Listening Sessions Intended to Help National Park Service Preserve World War II Internment Sites

This War Relocation Authority center which houses 10,000 evacuees of Japanese ancestry is located in Owens Valley between the High Sierras and Mt. Whitney, the highest peak in the United States. The space in the foreground is a wide fire-break between blocks of barracks which also serves as a playfield. This site is now part of Manzanar National Historic Site. Photo by Dorothea Lange via NPS.

National Park Service officials are looking for feedback on how a grant program designed to preserve World War II internment camps that imprisoned Japanese Americans fared. A series of listening sessions, from Chicago to Honolulu, is scheduled for next week to collect that feedback.


In 2010, the Park Service will accept grant applications for the second year under the Japanese American Confinement Sites Grant Program. Earlier this year, NPS gave out the program’s first grants – nearly $1 million in 2-for-1 matching funds to 19 projects in a dozen states. The money can be used to help study, acquire, preserve and protect dozens of locations where more than 110,000 men, women and children, most of them American citizens of Japanese ancestry, were detained and forcibly relocated after the attack on Pearl Harbor.

Before beginning the next round of grants for 2010, NPS wants to hear public views about how the program went in its first year. This is to help ensure that the grants financially support projects that most represent the program’s intent: To educate the American public and leave a legacy for future generations by preserving both the physical confinement sites and the stories of Japanese Americans who were held there beginning in 1942.

Next week’s meetings will be held Monday, Nov. 30 through Friday, Dec. 4, in seven cities: Denver, Chicago, Seattle, Little Rock, Los Angeles, Honolulu and San Francisco. A list of locations, addresses, times and other information is below.

Congress established the grant program in 2006 to preserve and explain the places where Japanese Americans were rounded up and detained. It authorizes up to $38 million over the life of the grant program to identify, research, evaluate, interpret, protect, restore, repair and acquire historic internment sites.

Next year’s program will have significantly more money than did the 2009 grants. On Oct. 30, President Obama signed Public Law 111-88, which appropriates $3 million for the preservation and interpretation of Japanese American sites, three times this year’s amount.

In 2009, the Park Service awarded 19 grants totaling $970,000 in a competitive process to eligible non-profit organizations, educational institutions and state and local governments working to preserve the confinement sites and their histories. Under the program’s rules, those receiving grants must provide $1 in non-federal funds or “in-kind” contributions to match every $2 that they receive in federal money.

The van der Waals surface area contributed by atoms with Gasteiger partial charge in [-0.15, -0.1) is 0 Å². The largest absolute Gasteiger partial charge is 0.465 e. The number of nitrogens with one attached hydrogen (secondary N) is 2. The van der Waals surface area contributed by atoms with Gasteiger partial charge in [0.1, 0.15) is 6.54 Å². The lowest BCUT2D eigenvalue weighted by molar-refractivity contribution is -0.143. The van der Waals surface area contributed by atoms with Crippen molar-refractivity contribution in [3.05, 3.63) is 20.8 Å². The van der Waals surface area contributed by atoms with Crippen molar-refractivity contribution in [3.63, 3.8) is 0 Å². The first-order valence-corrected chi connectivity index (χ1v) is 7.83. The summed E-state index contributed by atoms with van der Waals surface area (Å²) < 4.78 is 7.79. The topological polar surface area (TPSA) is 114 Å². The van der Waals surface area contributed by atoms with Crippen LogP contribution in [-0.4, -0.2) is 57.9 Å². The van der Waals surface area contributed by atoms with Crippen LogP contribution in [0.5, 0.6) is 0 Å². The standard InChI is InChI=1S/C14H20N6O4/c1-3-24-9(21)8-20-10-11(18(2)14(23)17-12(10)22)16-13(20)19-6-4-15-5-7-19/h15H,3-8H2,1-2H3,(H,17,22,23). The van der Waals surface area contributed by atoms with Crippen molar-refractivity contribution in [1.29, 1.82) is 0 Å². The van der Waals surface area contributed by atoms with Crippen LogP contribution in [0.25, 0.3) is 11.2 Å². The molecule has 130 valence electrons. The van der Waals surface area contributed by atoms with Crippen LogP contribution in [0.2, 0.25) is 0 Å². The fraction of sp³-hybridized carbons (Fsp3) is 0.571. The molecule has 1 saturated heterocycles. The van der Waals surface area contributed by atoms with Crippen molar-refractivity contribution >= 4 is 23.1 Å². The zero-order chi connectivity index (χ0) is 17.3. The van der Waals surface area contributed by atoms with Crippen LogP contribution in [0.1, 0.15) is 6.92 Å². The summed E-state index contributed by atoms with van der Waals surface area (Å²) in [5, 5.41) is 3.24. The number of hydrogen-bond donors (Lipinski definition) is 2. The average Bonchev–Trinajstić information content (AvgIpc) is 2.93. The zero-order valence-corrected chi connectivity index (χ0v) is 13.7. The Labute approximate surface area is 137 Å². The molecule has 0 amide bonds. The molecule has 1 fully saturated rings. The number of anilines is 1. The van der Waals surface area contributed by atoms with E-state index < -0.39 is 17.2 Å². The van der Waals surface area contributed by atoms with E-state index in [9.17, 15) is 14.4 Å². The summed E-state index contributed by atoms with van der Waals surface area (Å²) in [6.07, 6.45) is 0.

Locations eligible for the grants include the 10 War Relocation Authority camps that were set up in 1942 in seven states: Gila River and Poston, Arizona; Amache, Colorado; Heart Mountain, Wyoming; Jerome and Rohwer, Arkansas; Manzanar and Tule Lake, California; Minidoka, Idaho, and Topaz, Utah. Also eligible are more than 40 other locations in 16 states, including civilian and military-run assembly, relocation and isolation centers.

A separate series of informational meetings about next year’s grant program, including how to apply, will be held in late January and early February 2010.

More information, including a list of next week’s listening sessions with times and locations, is available on the grant program website:

http://www.nps.gov/history/HPS/hpg/JACS/index.html

Interested persons who cannot attend next week’s listening sessions can participate by making their views known online at the following public-comment website:

http://parkplanning.nps.gov/imro

Please note that all comments must be submitted by Wednesday, Dec. 9, 2009.

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LISTENING SESSION LOCATIONS AND TIMES

INTERMOUNTAIN REGION
Denver, CO
Date: Monday, Nov. 30
Time: 10 a.m.—12 noon MST
Location: National Park Service
Intermountain Regional Office
12795 W. Alameda Parkway
Phone: 303-969-2885 (RSVP recommended)

MIDWEST REGION
Chicago, IL
Date: Tuesday, Dec. 1
Time: 7 – 9 p.m. CST
Location: Japanese American Citizens
League (JACL) Chicago Chapter
5415 North Clark Street
Phone: 402-661-1928 (NPS)
312-728-7170 (JACL)
Website: http://www.jaclchicago.org

Little Rock, AR
Date: Thursday, Dec. 3
Time: 2 – 4 p.m. CST
Location: Little Rock Central High School
National Historic Site Visitor Center
2120 Daisy Bates Drive
Phone: 402-661-1928 (NPS)
501-374-1957 (Little Rock NHS)
Website: http://www.nps.gov/chsc/index.htm
Directions: http://www.nps.gov/chsc/planyourvisit/directions.htm

PACIFIC WEST REGION
Seattle, WA
Date: Wednesday, Dec. 2
Time: 6 – 8 p.m. PST
Location: Densho: The Japanese American
Legacy Project
1416 S. Jackson Street
Phone: 925-943-1531, ext. 122 (NPS)
206-320-0095 (DENSHO)
Website: www.densho.org/

Los Angeles, CA
Date: Thursday, Dec. 3
Time: 6 – 8 p.m. PST
Location: Japanese American Cultural and
Community Center
244 S. San Pedro Street, Suite 505
Phone: 925-943-1531, ext. 122 (NPS)
213-628-2725 (JACCC)
Website: http://www.jaccc.org/index.htm
Directions: http://www.jaccc.org/directions.htm

San Francisco, CA
Date: Friday, Dec. 4
Time: 6 – 8 p.m. PST
Location: Japanese Cultural & Community
Center of Northern California
1840 Sutter Street, Suite 201
Phone: 925-943-1531, ext. 122 (NPS)
415-567-5505 (JCCCNC)
Website: http://www.jcccnc.org/

Honolulu, HI
Date: Thursday, Dec. 3
Time: 6 – 8 p.m. HST
Location: Japanese Cultural Center
of Hawai’i
2454 South Beretania Street
Phone: 808-541-2693, ext. 723 (NPS)
808-945-7633 (JCCH)
Website: http://www.jcch.com/